such is the impermanence of life

On my way to watching Katita Waldo teach a master class, I think I ran over a squirrel. It made me sad, for the squirrel could not have known better, nor could I swerve out of the way. It is a very unfortunate circumstance, and now I am burdened with this knowledge. In order to distance ourselves from other animals, it’s typical for us to not ascribe to animals the social traits which we suppose are wholly human in nature — that they might have a family, for instance. Forgive me, squirrel relatives. That I could turn back time.

On an unrelated note, my sister said she was able to get me the present on my birthday wish list. I’m giddy and listless with anticipation.

Do you know a story that goes like this?

Spike: There once was a tiger-striped cat. This cat died a million deaths and was reborn a million times, and was owned by various people who he didn’t care for. The cat wasn’t afraid to die. One day the cat was a free cat, a stray cat. He met a white female cat, and the two cats spent their days happily together.  Years passed, and the white cat died of old age. The tiger striped cat cried a million times, and then died. It never came back to life.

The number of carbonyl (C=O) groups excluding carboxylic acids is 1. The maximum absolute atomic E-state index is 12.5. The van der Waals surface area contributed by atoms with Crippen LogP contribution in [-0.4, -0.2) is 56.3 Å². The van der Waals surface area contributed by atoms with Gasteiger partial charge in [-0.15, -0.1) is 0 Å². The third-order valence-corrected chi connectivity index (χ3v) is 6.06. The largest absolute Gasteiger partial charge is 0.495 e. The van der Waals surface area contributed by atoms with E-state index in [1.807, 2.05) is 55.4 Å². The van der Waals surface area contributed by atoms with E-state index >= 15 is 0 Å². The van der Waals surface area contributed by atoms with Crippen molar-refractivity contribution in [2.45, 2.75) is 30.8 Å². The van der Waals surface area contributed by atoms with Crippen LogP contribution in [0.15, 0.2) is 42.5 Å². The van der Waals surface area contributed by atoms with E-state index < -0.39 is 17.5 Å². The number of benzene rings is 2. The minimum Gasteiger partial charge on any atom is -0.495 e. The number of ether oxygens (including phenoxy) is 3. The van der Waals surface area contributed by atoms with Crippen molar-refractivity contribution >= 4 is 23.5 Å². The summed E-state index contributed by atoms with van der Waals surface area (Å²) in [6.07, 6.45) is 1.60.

Do you know a story that goes like this?

Jet:  A man injured his leg during a hunt. In the middle of the savanna with no means to treat the wound, the leg rots, and death approaches. The man got onto the airplane that finally arrived and there he sees a land of pure white below him. The place glistening in the light was the summit of a snow-covered mountain. The name of the mountain was  Kilimanjaro. The man thinks “That was where I was headed…”

Spike: And?

Jet: I hate that story. Men only think about the past right before their death, as if they were searching frantically for proof that they were alive.